Put words in someone’s mouth is an idiom that has been in use for hundreds of years. An idiom is a commonly used word, group of words, or phrase that has a figurative meaning that is not easily deduced from its literal definition. Often using descriptive imagery or metaphors, common idioms are words and phrases used in the English language in order to convey a concise idea, and are often spoken or are considered informal or conversational. English idioms can illustrate emotion more quickly than a phrase that has a literal meaning, even when the etymology or origin of the idiomatic expression is lost. An idiom is a metaphorical figure of speech, and it is understood that it is not a use of literal language. Figures of speech like an often-used metaphor have definitions and connotations that go beyond the literal meaning of the words. Mastery of the turn of phrase of an idiom, which may use slang words or other parts of speech, is essential for the English learner. Many English as a Second Language students do not understand idiomatic expressions and idiomatic language such as hit the sack, spill the beans, let the cat out of the bag, silver lining, back to the drawing board, barking up the wrong tree, kick the bucket, hit the nail on the head, face the music, under the weather, piece of cake, when pigs fly, and raining cats and dogs, because they attempt to translate them word for word, which yields only the literal meaning. English phrases that are idioms should not be taken literally. In addition to learning vocabulary and grammar, one must understand the phrasing of the figurative language of idiomatic phrases in order to know English like a native speaker; it is helpful to maintain a list of phrases, common expressions, colloquial terms, and popular expressions to memorize that are used figuratively or idiomatically. We will examine the meaning of the idiom put words in someone’s mouth, where it came from, and some examples of its idiomatic usage in sentences.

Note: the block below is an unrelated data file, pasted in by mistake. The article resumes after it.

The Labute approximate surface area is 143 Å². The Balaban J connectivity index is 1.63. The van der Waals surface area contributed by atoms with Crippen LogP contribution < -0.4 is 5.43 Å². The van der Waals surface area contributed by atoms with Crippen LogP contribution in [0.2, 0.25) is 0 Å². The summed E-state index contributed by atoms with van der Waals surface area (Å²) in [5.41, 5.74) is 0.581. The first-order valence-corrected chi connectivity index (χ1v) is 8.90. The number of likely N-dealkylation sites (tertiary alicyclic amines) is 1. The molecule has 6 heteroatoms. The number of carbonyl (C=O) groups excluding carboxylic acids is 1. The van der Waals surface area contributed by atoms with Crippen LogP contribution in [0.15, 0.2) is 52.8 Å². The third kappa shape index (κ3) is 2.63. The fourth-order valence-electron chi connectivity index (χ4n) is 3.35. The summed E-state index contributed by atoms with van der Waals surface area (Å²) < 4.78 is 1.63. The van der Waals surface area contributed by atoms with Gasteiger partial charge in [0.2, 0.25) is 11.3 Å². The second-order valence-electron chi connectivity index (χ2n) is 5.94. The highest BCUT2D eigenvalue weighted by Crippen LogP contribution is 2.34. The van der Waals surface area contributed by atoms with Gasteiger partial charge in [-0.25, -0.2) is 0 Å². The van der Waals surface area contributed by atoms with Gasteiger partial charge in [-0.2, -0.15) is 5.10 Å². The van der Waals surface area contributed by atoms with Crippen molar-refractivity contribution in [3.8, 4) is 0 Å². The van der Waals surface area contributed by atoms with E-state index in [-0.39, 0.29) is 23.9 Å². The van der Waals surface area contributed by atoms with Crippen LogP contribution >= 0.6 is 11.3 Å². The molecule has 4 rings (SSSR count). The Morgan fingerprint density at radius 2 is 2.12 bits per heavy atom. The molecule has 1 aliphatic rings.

To put words in someone’s mouth means to ascribe a quote or a sentiment to someone that is not truly theirs; to say that someone said something that he didn’t say; to say that someone believes something that he doesn’t believe. The phenomenon of putting words in someone’s mouth often happens in politics. It is a manner of distorting the truth. The expression to put words in someone’s mouth is often used in the negative: Don’t put words in my mouth, or I don’t want to put words in your mouth. The phrase put words in someone’s mouth is very old; it has been in use at least since the 1300s. Related phrases are puts words in someone’s mouth, putting words in someone’s mouth.
Asked Friday if he agreed the NFL’s response has been insufficient, Flores said, “Nobody’s going to put words in my mouth about how I feel about this, that or the other thing.” (The Palm Beach Post)
Trump’s trade adviser Peter Navarro, who was quoted by Woodward, declared that the reporter “put words in my mouth I never said.” (The Week Magazine)
I’d never put words in his mouth, but I think at the time he knew he had more in him. (Rolling Stone Magazine)